Monday, March 19, 2012

Stress-Free Productivity and Getting Things Done ®

A concept I really like is the seeming paradox of stress-free productivity. I am a type-A workaholic that strives daily to embrace new challenges and to do ever more. I am also a blissed-out yogini who believes firmly in the mental health benefits of a strong yoga practice. Sometimes the fact that I want to make my mind more skillful, through the daily practice of yoga, so I can get more done and accomplish greater things feels like some kind of yoga blasphemy. But I don’t think so.

The Niyamas are the ethical internal disciplines of yoga. (The Yamas are the external disciplines that define our commitments in interacting with the rest of the world). The internal disciplines really capture the spirit of a daily yoga practice. With Sauca we align ourselves with others and “show up” fully to our practice. With Santosa we practice despite distractions and despite the lack of the “right” circumstances. With Tapas we show up consistently to practice and not just when we feel like it. With Svadhyaya, or self-study, we take responsibility in our lives and realize the only one we can really change is ourselves. Finally with Isvara-pranidhana we dedicate ourselves to an ideal. This is where we live as people with strong faith principles.  The entire eight-limb path of yoga follows a progression through the yamas, niyamas, asana, pranayama, pratyahara, dharana, dhyana, to samadhi which is also an ideal that we strive for in terms of our integration and relationship with the world around us.

So striving with unwavering commitment to better oneself (and to maintain oneself in a highly-effective and productive state) is completely consistent with a yoga practice. And David Allen’s Getting Things Done (GTD) is like the yoga of Daily Workflow and To-Do lists. :-)

One of the very first recognitions in yoga is that we all suffer from chitta vritti, or the constant “churning of our minds”. A big part of yoga is “stilling the mind” rather than let our brain-on-overdrive cause us stress, disturb our sleep, make us ill, and impact our relationships. GTD recognizes that many of us are continually churning through To-Do lists, trying not to forget things, and that this can cause a great deal of stress. Allen says “most of the stress people experience comes from inappropriately managed commitments they make or accept.” In particular, the commitments that are incomplete, and running open loop in your mind because you don’t have a plan yet for meeting them, can cause a lot of chitta vritti. GTD’s goal is to help you make your mind “still like water” so you can be truly relaxed while also being maximally productive (!).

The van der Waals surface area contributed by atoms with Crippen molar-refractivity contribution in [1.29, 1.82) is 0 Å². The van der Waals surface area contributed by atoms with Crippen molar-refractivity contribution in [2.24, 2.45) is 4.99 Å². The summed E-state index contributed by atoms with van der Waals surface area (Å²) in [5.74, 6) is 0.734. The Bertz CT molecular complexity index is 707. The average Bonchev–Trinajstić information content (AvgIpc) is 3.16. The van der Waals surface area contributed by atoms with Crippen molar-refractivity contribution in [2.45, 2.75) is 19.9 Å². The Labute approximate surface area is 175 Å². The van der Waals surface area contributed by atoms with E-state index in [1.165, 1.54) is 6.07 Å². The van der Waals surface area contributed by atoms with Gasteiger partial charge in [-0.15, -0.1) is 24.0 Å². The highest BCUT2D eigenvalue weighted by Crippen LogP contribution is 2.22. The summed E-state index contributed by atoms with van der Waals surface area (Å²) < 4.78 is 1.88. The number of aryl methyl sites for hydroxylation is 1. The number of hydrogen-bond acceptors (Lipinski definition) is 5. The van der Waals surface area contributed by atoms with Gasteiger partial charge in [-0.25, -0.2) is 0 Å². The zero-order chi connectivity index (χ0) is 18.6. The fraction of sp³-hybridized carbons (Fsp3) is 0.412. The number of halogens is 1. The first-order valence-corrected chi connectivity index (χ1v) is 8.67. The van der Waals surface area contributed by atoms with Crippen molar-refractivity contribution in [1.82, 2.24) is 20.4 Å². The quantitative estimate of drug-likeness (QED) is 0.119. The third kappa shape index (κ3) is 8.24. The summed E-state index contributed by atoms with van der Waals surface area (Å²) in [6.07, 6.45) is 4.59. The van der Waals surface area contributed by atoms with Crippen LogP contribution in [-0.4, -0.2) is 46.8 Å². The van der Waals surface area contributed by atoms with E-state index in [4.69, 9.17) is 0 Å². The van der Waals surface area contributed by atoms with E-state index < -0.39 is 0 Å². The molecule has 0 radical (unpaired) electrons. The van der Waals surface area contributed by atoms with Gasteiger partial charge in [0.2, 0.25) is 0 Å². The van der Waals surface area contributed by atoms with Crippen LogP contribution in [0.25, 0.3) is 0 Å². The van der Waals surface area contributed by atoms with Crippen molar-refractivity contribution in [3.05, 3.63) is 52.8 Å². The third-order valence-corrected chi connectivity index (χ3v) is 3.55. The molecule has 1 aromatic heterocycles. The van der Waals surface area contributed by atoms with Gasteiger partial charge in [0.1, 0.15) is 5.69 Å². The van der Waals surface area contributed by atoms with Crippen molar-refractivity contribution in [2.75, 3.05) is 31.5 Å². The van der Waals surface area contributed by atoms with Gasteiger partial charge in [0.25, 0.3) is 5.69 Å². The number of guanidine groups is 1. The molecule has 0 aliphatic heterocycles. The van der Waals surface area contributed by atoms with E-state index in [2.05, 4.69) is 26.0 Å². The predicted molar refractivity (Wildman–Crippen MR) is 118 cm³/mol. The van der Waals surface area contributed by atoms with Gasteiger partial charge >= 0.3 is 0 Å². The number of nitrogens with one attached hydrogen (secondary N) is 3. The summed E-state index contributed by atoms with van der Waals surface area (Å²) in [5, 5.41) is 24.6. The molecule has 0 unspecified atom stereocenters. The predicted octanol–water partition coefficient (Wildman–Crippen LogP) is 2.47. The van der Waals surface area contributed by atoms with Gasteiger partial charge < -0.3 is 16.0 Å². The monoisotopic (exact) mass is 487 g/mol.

So - why does your mind churn on To-Do list stuff?: Because you haven’t clarified exactly what the intended outcome is;  you haven’t decided what the very next action step is; and/or  you haven’t put reminders of the outcome and the action required in a system you trust. Without these things done you "stress" and "get anxious" and your mind keeps bringing your incomplete commitments up. Over and over.  GTD's goal is to give you simple tools to rectify this.

There are two Big Changes that might occur if you decide to embrace GTD. The first big change is getting stuff out of your head. ALL of it. The second is mastering the five stages of workflow. I’m not going to cover this is detail. My goal is to give you some teasers and tools so you can decide if you want to check this out.

1. Getting stuff out of your head.
If it takes less than 2 minutes to do, then do it now. If it takes longer then you need to get it recorded in a collection device in your collection system.

2. The five stages of workflow:
a) collect
b) process
c) organize